You might also be hounded that the money you "waste" on a tattoo could better be put in the Worldwide Pedophile Defense Fund.

  • jefferywhat

    Loose Conduct is a catch all.

    Modesty is a catch all.

    Offending weaker conscience is a catch all.

    It has become the new : things sacrificed to idols, if no one if offended, if it doesnt bring undue attention to ones self its left alone.

  • 5thGeneration

    I guess not Tired,

    I was in a hall where a kid got an eagle tat across his whole back.

    I was surprised that there was very little backlash and I believe he was appointed M.S. a few years later.

    Guess it depends on if you have a cool P.O. or not.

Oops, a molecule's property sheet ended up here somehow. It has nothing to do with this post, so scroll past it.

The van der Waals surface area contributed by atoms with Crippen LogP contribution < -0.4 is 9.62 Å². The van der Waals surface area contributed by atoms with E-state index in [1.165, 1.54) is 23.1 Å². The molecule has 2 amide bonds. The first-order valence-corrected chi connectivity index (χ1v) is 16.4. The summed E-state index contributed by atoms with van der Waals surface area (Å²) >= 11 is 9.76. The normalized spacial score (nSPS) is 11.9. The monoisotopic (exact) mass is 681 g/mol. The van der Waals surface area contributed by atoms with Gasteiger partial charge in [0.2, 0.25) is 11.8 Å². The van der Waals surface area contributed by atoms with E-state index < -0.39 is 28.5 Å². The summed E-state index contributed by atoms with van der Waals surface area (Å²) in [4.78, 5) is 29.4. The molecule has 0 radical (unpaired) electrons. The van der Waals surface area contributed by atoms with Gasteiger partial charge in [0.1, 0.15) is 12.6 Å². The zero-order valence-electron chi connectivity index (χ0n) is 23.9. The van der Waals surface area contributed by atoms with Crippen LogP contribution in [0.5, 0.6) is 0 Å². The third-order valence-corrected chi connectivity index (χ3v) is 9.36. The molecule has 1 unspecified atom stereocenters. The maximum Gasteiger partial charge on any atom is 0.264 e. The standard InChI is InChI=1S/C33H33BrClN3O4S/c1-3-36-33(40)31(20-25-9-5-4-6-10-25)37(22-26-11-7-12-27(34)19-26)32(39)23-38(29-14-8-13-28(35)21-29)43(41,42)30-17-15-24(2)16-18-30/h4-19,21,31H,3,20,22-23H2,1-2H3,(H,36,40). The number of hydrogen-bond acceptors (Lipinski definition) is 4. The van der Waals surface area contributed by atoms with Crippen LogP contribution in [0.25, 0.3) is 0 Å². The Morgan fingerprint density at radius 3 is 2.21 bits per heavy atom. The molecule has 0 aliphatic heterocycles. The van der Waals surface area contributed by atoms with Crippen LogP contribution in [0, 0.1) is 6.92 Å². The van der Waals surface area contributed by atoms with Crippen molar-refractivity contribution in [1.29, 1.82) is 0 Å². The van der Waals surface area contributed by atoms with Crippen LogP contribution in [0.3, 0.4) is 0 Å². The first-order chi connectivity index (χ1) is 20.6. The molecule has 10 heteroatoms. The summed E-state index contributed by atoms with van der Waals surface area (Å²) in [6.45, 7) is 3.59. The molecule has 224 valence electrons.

But it's not a big no-no anymore. Just a little no-no!


  • label licker
    label licker

    Your allowed tatoos for sure! We know of a family where all of them have it and when it was brought up to the co he said it was definetly a matter of concern. Next thing you know the husband is made an ms as well as him and his wife are in one of the dramas at the dc.

    The one tatoo was suppose to be a reminder of her dead sister which is honoring the dead and the other is a dragon fly which she had to pull her pants low for it's on her bum cheek. And she was proud of it